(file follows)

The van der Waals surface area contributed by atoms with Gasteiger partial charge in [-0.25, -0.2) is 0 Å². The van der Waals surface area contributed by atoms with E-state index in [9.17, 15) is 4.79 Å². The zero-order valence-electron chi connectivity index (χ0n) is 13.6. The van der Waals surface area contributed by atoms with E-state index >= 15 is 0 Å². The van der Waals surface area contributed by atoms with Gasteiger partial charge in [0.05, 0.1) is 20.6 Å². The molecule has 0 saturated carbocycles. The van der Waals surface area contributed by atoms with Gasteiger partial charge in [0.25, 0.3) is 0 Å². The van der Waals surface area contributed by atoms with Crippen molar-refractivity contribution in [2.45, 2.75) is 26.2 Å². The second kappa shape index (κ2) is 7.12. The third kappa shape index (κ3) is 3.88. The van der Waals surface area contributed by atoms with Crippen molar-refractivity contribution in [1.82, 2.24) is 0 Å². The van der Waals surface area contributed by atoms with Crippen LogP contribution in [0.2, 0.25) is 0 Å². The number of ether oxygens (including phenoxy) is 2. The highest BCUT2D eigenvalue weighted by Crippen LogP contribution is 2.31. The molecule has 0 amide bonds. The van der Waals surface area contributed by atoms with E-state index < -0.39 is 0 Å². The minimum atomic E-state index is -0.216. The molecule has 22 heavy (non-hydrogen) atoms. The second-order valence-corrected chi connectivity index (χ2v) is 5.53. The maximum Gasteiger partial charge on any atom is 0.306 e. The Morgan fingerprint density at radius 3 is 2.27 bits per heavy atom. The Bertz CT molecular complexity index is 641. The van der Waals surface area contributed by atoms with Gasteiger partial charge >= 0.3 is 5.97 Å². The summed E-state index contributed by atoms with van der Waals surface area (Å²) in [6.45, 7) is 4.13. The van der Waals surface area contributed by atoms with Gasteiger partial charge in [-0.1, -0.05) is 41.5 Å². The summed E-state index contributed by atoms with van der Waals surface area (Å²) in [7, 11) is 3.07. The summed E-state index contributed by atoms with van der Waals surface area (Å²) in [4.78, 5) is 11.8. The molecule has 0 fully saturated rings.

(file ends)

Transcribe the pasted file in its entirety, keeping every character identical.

The van der Waals surface area contributed by atoms with Gasteiger partial charge in [-0.25, -0.2) is 0 Å². The van der Waals surface area contributed by atoms with E-state index in [9.17, 15) is 4.79 Å². The zero-order valence-electron chi connectivity index (χ0n) is 13.6. The van der Waals surface area contributed by atoms with E-state index >= 15 is 0 Å². The van der Waals surface area contributed by atoms with Gasteiger partial charge in [0.05, 0.1) is 20.6 Å². The molecule has 0 saturated carbocycles. The van der Waals surface area contributed by atoms with Gasteiger partial charge in [0.25, 0.3) is 0 Å². The van der Waals surface area contributed by atoms with Crippen molar-refractivity contribution in [2.45, 2.75) is 26.2 Å². The second kappa shape index (κ2) is 7.12. The third kappa shape index (κ3) is 3.88. The van der Waals surface area contributed by atoms with Crippen molar-refractivity contribution in [1.82, 2.24) is 0 Å². The van der Waals surface area contributed by atoms with Crippen LogP contribution in [0.2, 0.25) is 0 Å². The number of ether oxygens (including phenoxy) is 2. The highest BCUT2D eigenvalue weighted by Crippen LogP contribution is 2.31. The molecule has 0 amide bonds. The van der Waals surface area contributed by atoms with E-state index < -0.39 is 0 Å². The minimum atomic E-state index is -0.216. The molecule has 22 heavy (non-hydrogen) atoms. The second-order valence-corrected chi connectivity index (χ2v) is 5.53. The maximum Gasteiger partial charge on any atom is 0.306 e. The Morgan fingerprint density at radius 3 is 2.27 bits per heavy atom. The Bertz CT molecular complexity index is 641. The van der Waals surface area contributed by atoms with Gasteiger partial charge >= 0.3 is 5.97 Å². The summed E-state index contributed by atoms with van der Waals surface area (Å²) in [6.45, 7) is 4.13. The van der Waals surface area contributed by atoms with Gasteiger partial charge in [-0.1, -0.05) is 41.5 Å². The summed E-state index contributed by atoms with van der Waals surface area (Å²) in [7, 11) is 3.07. The summed E-state index contributed by atoms with van der Waals surface area (Å²) in [4.78, 5) is 11.8. The molecule has 0 fully saturated rings.